While I was missing Mom during the drive home, I started thinking about how comforted I was knowing that when she died, she was going to heaven. When I first went into her ICU room, I had a feeling that only a miracle would save her. When I left that room, all I could think about was calling my co-worker and friend Laura to get the praying started. (Laura is a true prayer warrior.) As I was recalling this, I realized that for the last year, I had not been praying much at all. I have been struggling with my faith and spirituality for the last year. I really chafe at the intolerance and ultra-conservatism in my old Baptist religion. I have been going to a Unitarian Universalist church for over a year now. I love the open-mindedness of the people in this church. However, I haven't quite figured out how to have my own faith/spirituality that includes praying/meditating on a regular basis but precludes all the intolerance and close-mindedness. So now, when I pray, I feel like I'm just covering all my bases, not praying from the heart. Maybe I should just stop praying and begin meditating. I don't know, but I do know that when a miracle is needed, I will always turn to my friend Laura. Even when the miracle doesn't happen, like in my mom's case, I am comforted by the faithfulness of Laura and her prayer warrior friends/family.

So now, it's very late and I need to go to bed.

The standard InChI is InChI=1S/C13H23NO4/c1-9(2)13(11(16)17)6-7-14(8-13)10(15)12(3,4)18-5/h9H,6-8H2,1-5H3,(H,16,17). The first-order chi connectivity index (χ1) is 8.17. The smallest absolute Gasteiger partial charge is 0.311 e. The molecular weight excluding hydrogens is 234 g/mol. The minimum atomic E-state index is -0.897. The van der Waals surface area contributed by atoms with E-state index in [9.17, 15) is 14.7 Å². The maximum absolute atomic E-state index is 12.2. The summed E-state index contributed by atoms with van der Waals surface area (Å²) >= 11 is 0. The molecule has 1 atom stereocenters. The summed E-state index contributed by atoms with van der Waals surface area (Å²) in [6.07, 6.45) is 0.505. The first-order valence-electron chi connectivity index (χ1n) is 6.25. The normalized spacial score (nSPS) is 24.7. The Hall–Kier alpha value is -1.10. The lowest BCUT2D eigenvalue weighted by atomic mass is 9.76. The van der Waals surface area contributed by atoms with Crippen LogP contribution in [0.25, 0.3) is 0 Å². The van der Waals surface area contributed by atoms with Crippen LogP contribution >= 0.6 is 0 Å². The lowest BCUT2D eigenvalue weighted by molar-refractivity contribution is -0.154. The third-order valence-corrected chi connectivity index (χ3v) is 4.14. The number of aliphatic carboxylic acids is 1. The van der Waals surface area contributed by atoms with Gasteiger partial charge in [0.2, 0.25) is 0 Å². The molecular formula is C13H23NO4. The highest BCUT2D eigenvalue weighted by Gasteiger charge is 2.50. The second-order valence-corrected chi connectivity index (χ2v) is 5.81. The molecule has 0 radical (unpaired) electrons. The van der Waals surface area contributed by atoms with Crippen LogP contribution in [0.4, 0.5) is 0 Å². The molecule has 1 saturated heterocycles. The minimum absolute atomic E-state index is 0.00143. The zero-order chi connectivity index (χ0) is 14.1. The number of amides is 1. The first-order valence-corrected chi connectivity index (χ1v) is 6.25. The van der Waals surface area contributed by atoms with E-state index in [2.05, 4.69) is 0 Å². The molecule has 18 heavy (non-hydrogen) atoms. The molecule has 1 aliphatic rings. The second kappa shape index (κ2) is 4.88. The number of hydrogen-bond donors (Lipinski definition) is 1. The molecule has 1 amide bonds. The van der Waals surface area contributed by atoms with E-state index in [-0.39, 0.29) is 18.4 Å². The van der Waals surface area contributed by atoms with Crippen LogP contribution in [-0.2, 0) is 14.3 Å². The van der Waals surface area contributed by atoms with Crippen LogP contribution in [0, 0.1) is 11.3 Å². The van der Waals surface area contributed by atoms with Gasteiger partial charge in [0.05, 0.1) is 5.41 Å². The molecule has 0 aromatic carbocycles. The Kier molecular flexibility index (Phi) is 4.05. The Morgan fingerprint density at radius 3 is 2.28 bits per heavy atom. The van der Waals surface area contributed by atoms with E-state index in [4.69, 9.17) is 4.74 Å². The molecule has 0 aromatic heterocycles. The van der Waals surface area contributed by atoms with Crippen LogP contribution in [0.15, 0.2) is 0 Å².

Valerie said...

I've told you this before, but I think it is wonderful that your mom was so close to her grandchildren. A lot of families don't have that, and even though your mom is gone now, she obviously had a huge impact on her grandchildren's lives that is still present.

Peace Be, Clint-Michael ... said...

Kim, as you know I lost my grandmother Mimi in October, which will be nearly two years ago. It is something that I've not been able to 'get over' as of yet; something I'm not sure I ever will. I still wake up crying; still cry at any given time when I think about and still have a panic feeling that comes in my chest when I think of her being gone. She and I were so close. I do know, that like you, there is comfort in knowing she is in Heaven. Its not easy though. I think you should remember the trip that your mother and you took together and possibly view it as a gift from God as having some very special time together that only you two shared.

God allows us to struggle and question faith. He is fine with that. He gives us the ability to test, wonder out loud, and deal with it however. He knows that in the end, we'll come back to where we need to be. Prayer is powerful. Acts of Christian faith are powerful. But it is ok to have doubts. But never doubt that you aren't being heard. He hears everything and most importantly remember... He hasn't forgotten you.